Blood drive organized at Scarborough mosque
A blood donation drive organized by a Muslim youth group attracted 66 people to a Scarborough mosque recently.
Organized by the Ahmadiyya Muslim Youth Association, the drive succeeded in collecting 53 units of blood, nearly 24 litres for Canadian Blood Services. Representatives of Canadian Blood Services were at the clinic to collect blood and provide literature on the importance of donating blood.
Kincardine News editor conducts mock interviews for Ahmadiyya Muslim Youth Association Canada
The Ahmadiyya Muslim Youth Association Canada (AMYA) selected The Kincardine News' editor Troy Patterson to conduct a series of four mock interviews surrounding international Muslim-related issues on Oct. 28, 2012 at the Best Western Plus Governor's Inn in Kincardine. Patterson conducted the series of interviews as an observer, in order to judge and provide constructive criticism to candidates vying for the AMYA Canada executive director position.
Peace is the goal
The Ahmadiyya Muslim community centre on Balmoral Avenue blends into the neighbourhood, so it is easy to mistakenly drive by — even if you are looking for it. But it is where a steady and faithful group of devoted Muslims visit to pray, gather and to celebrate. A group of just 20 families, the Ahmadiyya community in Cornwall is smaller than most congregations, but they have had an active presence in recent months as they host information sessions and door knocking campaigns.
'Muslims for Remembrance' campaign comes to Mississauga
Mississauga is on the list of nation-wide Remembrance Day tributes this Thursday that will be hosted by a Muslim-Canadian charitable organization. The Ahmadiyya Muslim Community of Canada will present the Muslims for Remembrance campaign, which will visit the Bait-ul-Hamd Mosque on 1194 Matheson Blvd. E. at 1:30 p.m. In teaming up with Canadian legions, the campaign will collect donations, spread awareness about the importance of Remembrance Day and set the record straight on how Muslims are loyal to Canada, said Rizwan Rabbani, executive assistant for the campaign. "The objective of this campaign is to show our support and loyalty to our troops and to the veterans that have died for Canada," said Rabbani.
Dispelling Muslim myths
A group of Fraser Valley Muslims brought a message of moderation to Chilliwack recently as part of a nationwide campaign meant to dispel myths and counteract recent images of conflict and strife sparked by a controversial video. Members of the Ahmadiyya Muslim Youth Association of Canada went door-to-door in downtown Chilliwack to try and impress on residents that Islam is a religion of peace, not conflict. While Chilliwack is known as a predominantly Christian community, Rizwan Peer-zada said the group received a positive response from residents, with 550 homes accepting pamphlets.
Muslim leader calls for peace, limits to speech over incendiary video
After weeks of violence erupted over an amateur video criticizing the Muslim faith, members of Ottawa’s Islamic community will call for an end to the violence and limits to free speech at a meeting Saturday. “It is against the teachings of Islam to burn flags, burn property and kill people – including an ambassador,” said Imtiaz Ahmed, an Islamic missionary and community leader. “There is a fine line between freedom of speech and hurting people’s sentiments. When we hurt people we have to draw a line on freedom of speech.”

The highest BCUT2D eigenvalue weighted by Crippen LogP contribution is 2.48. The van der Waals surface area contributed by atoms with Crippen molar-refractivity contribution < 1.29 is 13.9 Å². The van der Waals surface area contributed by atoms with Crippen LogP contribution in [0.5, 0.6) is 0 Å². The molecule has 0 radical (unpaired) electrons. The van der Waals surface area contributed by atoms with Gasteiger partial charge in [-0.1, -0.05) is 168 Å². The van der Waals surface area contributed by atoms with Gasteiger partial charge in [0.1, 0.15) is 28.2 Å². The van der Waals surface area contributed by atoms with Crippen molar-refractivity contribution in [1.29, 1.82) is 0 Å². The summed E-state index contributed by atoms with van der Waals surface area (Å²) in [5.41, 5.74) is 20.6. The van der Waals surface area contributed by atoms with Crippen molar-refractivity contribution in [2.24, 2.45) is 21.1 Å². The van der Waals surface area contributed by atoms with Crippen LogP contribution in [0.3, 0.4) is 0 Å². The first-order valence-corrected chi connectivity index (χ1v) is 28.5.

Ottawa Muslim leader condemns violence over anti-Islamic film
The Ottawa leader of a Muslim sect condemned the violent reaction to “an extremely foul and provocative film,” including bloody protests and the storming of a consulate building in Benghazi that killed the U.S. ambassador to Libya and three embassy staff. During a Saturday evening gathering at the spiritual centre of Ahmadiyya Muslims in Cumberland, Imam Imtiaz Ahmed told members of his congregation that it’s possible to protest peacefully against “The Innocence of Muslims,” a 14-minute amateur film produced in the United States and released online.
Local Muslims to participate in national campaign to educate Canadians about Islam
The agenda is to promote religious harmony
THE BARRIE EXAMINER.COM
Rizwan Rabbani doesn’t want to force his ideology on anybody. But when he knocks on your door this weekend, he does ask for a chance to explain his mission of peace. “Sometimes people shut the door in our faces, sometimes they’re very receptive,” Rabbani said from his Bradford home. The national executive director of Ahmadiyya Muslim Youth Association of Canada knows he has his work cut out for him.
Controversial anti-Islamic video sparks nationwide campaign
ORILLIA - An anti-Islam movie has Canadian Muslims descending on more than 50 communities across the country — including Orillia — to dispel misconceptions of their faith. “The way they depicted the life of the Prophet of Islam is not right,” said Rizwan Rabbani, national executive director of the Ahmadiyya Muslim Youth Association of Canada. “If somebody were to make an offensive movie about Jesus Christ, I would be hurt.” The Ahmadiyya Muslim Youth Association strongly condemns the viral video titled Innocence of Muslims and is launching a campaign this weekend to pay tribute to the Prophet of Islam, Muhammad.
Ahmadiyya Muslims kick off awareness campaign
Canada’s Ahmadiyya Muslim community is launching a national education and awareness campaign in response to a controversial anti-Islam film and the deadly protests it sparked last month. The campaign — dubbed Tribute to Muhammad, The Messenger of Peace — kicks off Saturday, Oct. 13 in 50 cities and towns across the country including Vaughan, Bolton, Brampton, Toronto, Halifax, Winnipeg, Saskatoon, Red Deer and Chilliwack. Thousands of people will be going door-to-door to distribute literature and other material about the life of the Prophet Muhammad.
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